This Roman denarius is the first from a batch of seven that came in from Robin Domes. Some detectorists never manage to locate is a single denarius so Robin has done very well to accumulate so many.
We start with a coin of Tiberius, who succeeded Augustus in AD 14 and proved to be a very able emperor. However, after becoming increasingly disillusioned, in AD 26 he retired to Capreae and never returned to Rome. In AD 37 he died at the age of 78.
On the obverse of this denarius the legend reads TI CAESAR DIVI AVG F AVGVSTVS around the laureate head of Tiberius. On the reverse the seated figure of Livia has PONTIF in front and MAXIM behind. This type was struck at Lugdunum after AD 16 and in volume I of David Sear’s Roman Coins and Their Values it is listed as number 1763.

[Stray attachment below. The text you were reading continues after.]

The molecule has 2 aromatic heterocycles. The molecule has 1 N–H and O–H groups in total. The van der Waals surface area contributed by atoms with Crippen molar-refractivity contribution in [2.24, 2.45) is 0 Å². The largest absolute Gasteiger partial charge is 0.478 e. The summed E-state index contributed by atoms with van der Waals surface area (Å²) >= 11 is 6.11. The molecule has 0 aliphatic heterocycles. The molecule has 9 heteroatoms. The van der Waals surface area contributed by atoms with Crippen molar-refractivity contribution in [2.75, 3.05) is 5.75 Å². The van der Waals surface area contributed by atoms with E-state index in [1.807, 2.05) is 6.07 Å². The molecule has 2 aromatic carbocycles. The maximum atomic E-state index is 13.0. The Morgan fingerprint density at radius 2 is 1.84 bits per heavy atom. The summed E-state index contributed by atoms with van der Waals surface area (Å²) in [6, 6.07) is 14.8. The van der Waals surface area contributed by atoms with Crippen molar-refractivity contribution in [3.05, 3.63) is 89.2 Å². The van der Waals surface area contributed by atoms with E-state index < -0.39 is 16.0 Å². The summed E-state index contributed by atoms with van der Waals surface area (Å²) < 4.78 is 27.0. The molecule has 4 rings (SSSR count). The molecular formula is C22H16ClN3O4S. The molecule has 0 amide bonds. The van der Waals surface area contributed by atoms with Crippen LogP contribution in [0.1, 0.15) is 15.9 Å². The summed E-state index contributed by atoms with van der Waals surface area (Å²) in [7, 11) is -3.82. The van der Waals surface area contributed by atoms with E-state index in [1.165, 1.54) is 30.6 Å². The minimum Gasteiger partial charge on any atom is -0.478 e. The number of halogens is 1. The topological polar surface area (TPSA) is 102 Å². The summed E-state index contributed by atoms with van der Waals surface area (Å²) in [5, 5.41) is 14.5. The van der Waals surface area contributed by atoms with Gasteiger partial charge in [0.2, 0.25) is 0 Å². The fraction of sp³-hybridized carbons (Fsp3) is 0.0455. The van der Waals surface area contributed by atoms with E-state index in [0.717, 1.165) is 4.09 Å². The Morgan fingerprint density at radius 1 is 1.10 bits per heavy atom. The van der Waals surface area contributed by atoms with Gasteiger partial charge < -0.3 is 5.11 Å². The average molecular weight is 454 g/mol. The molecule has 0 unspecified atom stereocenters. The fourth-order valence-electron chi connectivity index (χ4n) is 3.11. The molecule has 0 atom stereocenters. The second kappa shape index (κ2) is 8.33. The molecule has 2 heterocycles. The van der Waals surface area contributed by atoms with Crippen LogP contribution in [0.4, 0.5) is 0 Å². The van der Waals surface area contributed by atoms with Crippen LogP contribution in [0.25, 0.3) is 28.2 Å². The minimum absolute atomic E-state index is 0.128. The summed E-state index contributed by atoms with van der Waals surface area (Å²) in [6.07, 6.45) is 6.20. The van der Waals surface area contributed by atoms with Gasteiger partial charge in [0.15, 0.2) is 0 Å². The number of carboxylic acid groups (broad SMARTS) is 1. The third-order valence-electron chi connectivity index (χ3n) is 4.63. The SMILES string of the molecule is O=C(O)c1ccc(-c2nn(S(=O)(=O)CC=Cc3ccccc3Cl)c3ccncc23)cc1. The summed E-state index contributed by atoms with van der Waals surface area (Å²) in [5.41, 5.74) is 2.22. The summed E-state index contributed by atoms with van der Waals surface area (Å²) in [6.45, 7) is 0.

This particular type of denarius is supposed to be the Tribute Penny referred to in the gospel of St. Matthew. When Christ was asked if believers should pay tribute to the Roman emperor his reply was that earthy tribute could be paid to Caesar but spiritual tribute should be paid to God alone.
Both sides of the coin have been struck off centre. The obverse would grade slightly better than Fine, the reverse about VF. I’ve seen a number of examples as detecting finds, which proves that it isn’t particularly scarce. In its present overall condition I would give this denarius a price range of £90 – £120.